When Zika Arrives in The Caribbean, What Then?

By Dr. Martin Forde, Sc.D., R.Eng

Firstly, has the mosquito-transmitted virus named Zika arrived in the Caribbean as yet? Last week, a report coming out of the Dominican Republic seemed to indicate that Zika had claimed its first victim in the form of a 12-year old girl. This report, however, is now been questioned and contested by the health authorities in that country.

Although having the species of mosquito, the Aedes aegypti, that is capable of spreading Zika present in their country, Ministry of Health officials in the Dominican Republic claim that the sick girl’s mother mistakenly attributed the cause of her child’s sickness to the Zika virus. This couldn’t be the case, they argued, since the child had not traveled to a place where the Zika virus was prevalent, and secondly the girl never had the symptoms associated with a Zika virus infection.

Determining whether this 12-year old girl was made sick by Zika is impossible to state definitely since no laboratory test were conducted. So whether or not this girl can be awarded the dubious distinction of being the first Caribbean person to be infected by the Zika virus will have to await the presentation of more conclusive evidence.

This brings us to a very important point: How does one determine if he or she has been infected by the Zika virus? As suggested above, the only conclusive way to do so is to run the appropriate laboratory tests. This, in turn, leads to the next obvious question: Do laboratories here in Grenada have the ability to test for the presence of this virus? The answer to that question is sadly, No.

The fact that we are locally unable to test for the Zika virus does not mean, however, that no one will ever get infected by this virus. To believe such would be the equivalent of ‘sticking one’s head in the sand’ and falsely believing that if I don’t see it, then it doesn’t exist.

But the Zika virus does exist and it has now entered our neck of the world. Each week, more and more reports are coming out of our Southern American neighbors, in particular Brazil, which show that this mosquito-borne virus has now established itself in the Western hemisphere and is steadily moving into other neighboring countries. It is thus only a matter of time before Zika will make its ‘official’ entry into one of our beautiful Caribbean islands and then spread throughout the rest.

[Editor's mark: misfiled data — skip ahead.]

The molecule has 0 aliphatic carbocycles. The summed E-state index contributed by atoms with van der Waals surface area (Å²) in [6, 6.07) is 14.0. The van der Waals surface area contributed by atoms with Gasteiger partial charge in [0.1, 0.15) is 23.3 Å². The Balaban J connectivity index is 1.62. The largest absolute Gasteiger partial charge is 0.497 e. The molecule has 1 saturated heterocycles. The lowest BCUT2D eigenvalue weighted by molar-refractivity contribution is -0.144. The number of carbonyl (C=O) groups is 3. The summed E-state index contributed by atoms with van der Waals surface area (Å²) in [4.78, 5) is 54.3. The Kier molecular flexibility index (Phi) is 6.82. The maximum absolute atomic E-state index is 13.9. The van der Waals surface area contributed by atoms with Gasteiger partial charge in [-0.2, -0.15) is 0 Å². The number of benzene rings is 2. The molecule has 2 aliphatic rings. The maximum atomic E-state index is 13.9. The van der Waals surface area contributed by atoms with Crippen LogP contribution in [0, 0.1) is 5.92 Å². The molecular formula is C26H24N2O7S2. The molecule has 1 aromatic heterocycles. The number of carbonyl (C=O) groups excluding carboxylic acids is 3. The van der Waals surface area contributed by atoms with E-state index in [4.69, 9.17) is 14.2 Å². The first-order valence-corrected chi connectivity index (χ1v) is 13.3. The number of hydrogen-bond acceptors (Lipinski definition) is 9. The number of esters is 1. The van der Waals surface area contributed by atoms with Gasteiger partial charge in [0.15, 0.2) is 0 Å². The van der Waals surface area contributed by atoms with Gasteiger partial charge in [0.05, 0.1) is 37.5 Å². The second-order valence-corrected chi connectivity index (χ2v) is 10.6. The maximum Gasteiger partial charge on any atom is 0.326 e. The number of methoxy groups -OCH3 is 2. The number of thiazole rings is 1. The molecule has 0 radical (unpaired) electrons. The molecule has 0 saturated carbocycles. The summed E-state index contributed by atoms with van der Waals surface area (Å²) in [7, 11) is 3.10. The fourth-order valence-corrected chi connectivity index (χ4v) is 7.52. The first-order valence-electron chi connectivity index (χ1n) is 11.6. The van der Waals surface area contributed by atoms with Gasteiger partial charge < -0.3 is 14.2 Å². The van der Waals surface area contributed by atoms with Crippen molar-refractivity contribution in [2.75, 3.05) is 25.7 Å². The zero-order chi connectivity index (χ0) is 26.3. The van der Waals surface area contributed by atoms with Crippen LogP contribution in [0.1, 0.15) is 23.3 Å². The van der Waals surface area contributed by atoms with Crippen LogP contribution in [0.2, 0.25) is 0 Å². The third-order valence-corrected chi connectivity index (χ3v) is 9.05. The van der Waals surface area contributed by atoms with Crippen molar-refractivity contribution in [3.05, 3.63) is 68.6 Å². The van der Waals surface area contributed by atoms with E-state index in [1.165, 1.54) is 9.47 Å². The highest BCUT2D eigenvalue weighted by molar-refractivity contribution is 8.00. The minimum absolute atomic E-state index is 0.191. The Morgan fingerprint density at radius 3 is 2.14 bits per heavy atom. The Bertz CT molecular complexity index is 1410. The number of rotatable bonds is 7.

Most of us will recall that less than two years ago, the word ‘Chikungunya’ meant absolutely nothing to us. Now, not only can almost everyone in the Caribbean correctly spell and pronounce this foreign-sounding word, we can add in excruciatingly painful details just what this virus did to us personally and for some of us, is still doing! The 2014 Chikungunya epidemic outbreak in the Caribbean taught all of us a very powerful lesson: just because a particular disease had never been seen in our region of the world before does not mean that one day this could suddenly change.

And so it is, and will be, with Zika. The only question that is worth asking is when will Zika hit the Caribbean, not if.

It is extremely difficult, if nigh impossible, to establish protocols that can detect and prevent the entry of every single Zika infected person or mosquito from entering one’s country. That being the case, what is then needed is a robust surveillance system that proactively keeps its eyes open for persons who become ill and display the symptoms similar to those infected with the Zika virus and then have the resources available to do rapid testing to confirm infection status.

Secondly, since Zika is a mosquito-borne infection, one does not have to wait for Zika to arrive to start implementing mosquito control strategies. Keeping one’s surrounding as clean as possible and eliminating all possible mosquito breeding places will ensure that even if someone with Zika comes into our country, there will be no mosquito around to bite this person, get infected, and then infect one of us when it bites us for its next blood meal.

Prevention has always being touted as being much better than taking curative actions. As proof of the truthfulness of this statement, ask anyone who experienced Chikungunya that if they were told that preventing themselves from getting mosquito bites would have prevented them from getting Chikungunya if they would not have wished that they could have gone back in time to prevent that fateful bite and you will then see the value of prevention on a personal level.

So, Zika will come, sooner or later, to the Caribbean. How well we respond and what actions we take now will determine to a great extent whether we personally become one of its victims.

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